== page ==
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Holbeach Town Band
Holbeach Community Band was founded in 1971 by Mr Brian Long with the help of a grant of £50 from Holbeach Parish Council.
Mr Brian Long then made the discovery that the Thetford Band in Norfolk had disbanded and that their instruments and uniforms were for sale. After obtaining a loan from the bank of £250, Mr Long was able to purchase 12 instruments and 15 uniforms from the Thetford Band.
As the band had no premises at the time, the band held it's weekly practice sessions in peoples' homes and later, as numbers increased, in the George Farmer School in Holbeach.
This situation continued until 1979 when the band obtained the lease on the present building, Band Hall, 2-6 Back Lane, Holbeach, which had previously been the property of the Jehovah's Witnesses in Holbeach and was their original 'Kingdom Hall' in this area.
Under Mr Brian Long's conductorship the band progressed well. Several members eventually purchased their own instruments and in time Mr Long felt sufficient confidence in the band's ability to think about having an LP (Long Playing) record made. This was done and was only made possible by sponsorship from Holbeach Round Table and other businesses in town.
Mr Long took the band out to play at many local fetes including the annual Holbeach Carnival, held every August at that time. The band also went to play on 'The Green' at Hunstanton and became a familiar sight to day-trippers and holiday-makers. Mr Long also began what is still a band tradition, playing for the Remembrance Parade at Holbeach St Marks. 'Band lore' has it that this was the band's first official engagement and it has never been turned down since. It is hoped that this, by being on-going, proves the band's commitment to the local community. Under Mr Long's conductorship, the band also developed a facet of its musical existence which is still present - the fact that it was and still is very much a family band. Over the years the band has had as any as five members from one family, four from others was not uncommon, as well as non-playing members in support. The band's membership has also included every age from primary schoolchildren to retired grandfathers.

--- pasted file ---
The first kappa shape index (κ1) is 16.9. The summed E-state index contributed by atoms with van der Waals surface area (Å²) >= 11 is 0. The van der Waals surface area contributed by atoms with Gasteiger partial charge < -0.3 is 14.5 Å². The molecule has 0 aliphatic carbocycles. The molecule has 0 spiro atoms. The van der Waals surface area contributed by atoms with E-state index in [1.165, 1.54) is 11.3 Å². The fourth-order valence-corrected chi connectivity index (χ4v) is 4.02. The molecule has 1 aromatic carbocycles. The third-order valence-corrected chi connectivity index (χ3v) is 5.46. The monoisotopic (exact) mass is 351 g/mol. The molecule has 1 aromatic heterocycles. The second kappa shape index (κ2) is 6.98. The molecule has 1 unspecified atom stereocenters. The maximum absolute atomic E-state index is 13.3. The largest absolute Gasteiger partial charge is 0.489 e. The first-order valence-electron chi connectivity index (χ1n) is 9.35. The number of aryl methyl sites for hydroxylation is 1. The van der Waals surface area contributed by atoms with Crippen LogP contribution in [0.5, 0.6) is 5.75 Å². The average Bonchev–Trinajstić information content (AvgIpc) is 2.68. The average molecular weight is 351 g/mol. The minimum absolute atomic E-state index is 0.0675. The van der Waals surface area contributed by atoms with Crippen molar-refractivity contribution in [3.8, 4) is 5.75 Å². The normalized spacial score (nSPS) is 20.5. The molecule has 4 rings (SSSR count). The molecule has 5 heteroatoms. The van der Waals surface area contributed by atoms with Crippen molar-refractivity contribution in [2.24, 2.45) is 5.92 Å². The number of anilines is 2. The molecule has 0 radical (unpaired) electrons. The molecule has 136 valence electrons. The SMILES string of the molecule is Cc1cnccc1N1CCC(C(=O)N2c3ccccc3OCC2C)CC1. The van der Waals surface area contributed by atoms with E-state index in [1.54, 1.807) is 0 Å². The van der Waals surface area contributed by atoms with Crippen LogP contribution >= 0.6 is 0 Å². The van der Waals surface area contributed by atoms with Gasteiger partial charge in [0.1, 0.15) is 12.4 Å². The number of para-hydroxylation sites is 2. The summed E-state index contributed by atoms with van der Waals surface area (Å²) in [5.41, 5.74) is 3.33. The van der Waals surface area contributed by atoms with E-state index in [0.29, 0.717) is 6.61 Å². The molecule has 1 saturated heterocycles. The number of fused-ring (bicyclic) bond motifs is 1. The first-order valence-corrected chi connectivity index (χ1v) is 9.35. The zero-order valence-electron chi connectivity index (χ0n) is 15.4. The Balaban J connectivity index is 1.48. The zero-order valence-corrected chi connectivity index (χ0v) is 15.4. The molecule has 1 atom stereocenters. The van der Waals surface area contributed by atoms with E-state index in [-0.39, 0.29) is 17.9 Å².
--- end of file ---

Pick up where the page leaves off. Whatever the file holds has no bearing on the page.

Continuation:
No history of Holbeach band would be complete without a mention of the small but dedicated group of supporters. In Mr Long's time, monthly Bingos were a good fund-raiser and these are at present in the process of being revived for band funding. Supporters are always needed for collecting and many other functions within the band, which ask, not for money, but for commitment. The band has a fund-raising stall which, with very little time and effort, could be made a very worthwhile enterprise. Do enquire if you are interested.
During the 1980's the leadership of the band was taken over by Mr Allan Ellis as Bandmaster. Under his stewardship the band played at more marching events than in its previous history and led carnival parades at Hunstanton, Skegness and Chapel St Leonards. It also played for the St George's Day Parade of Scouts and Guides in Boston, Remembrance parades at Holbeach and Holbeach St Marks. The band also played for a parade for the Burma Star Association at Sheringham. The band also continued carol-playing at Christmas, around the streets, in the town on Saturdays leading up to Christmas, and always on the morning of Christmas Eve.
Like most organisation the band has encountered difficult times and it was at one of these moments in1997 when the band was very fortunate in securing the services of Mr Mel Hopkin of Spalding as its Musical Director. His sense of commitment, dynamism, and feeling of self-worth have percolated to all levels of the band and as a consequence its strength is on-going.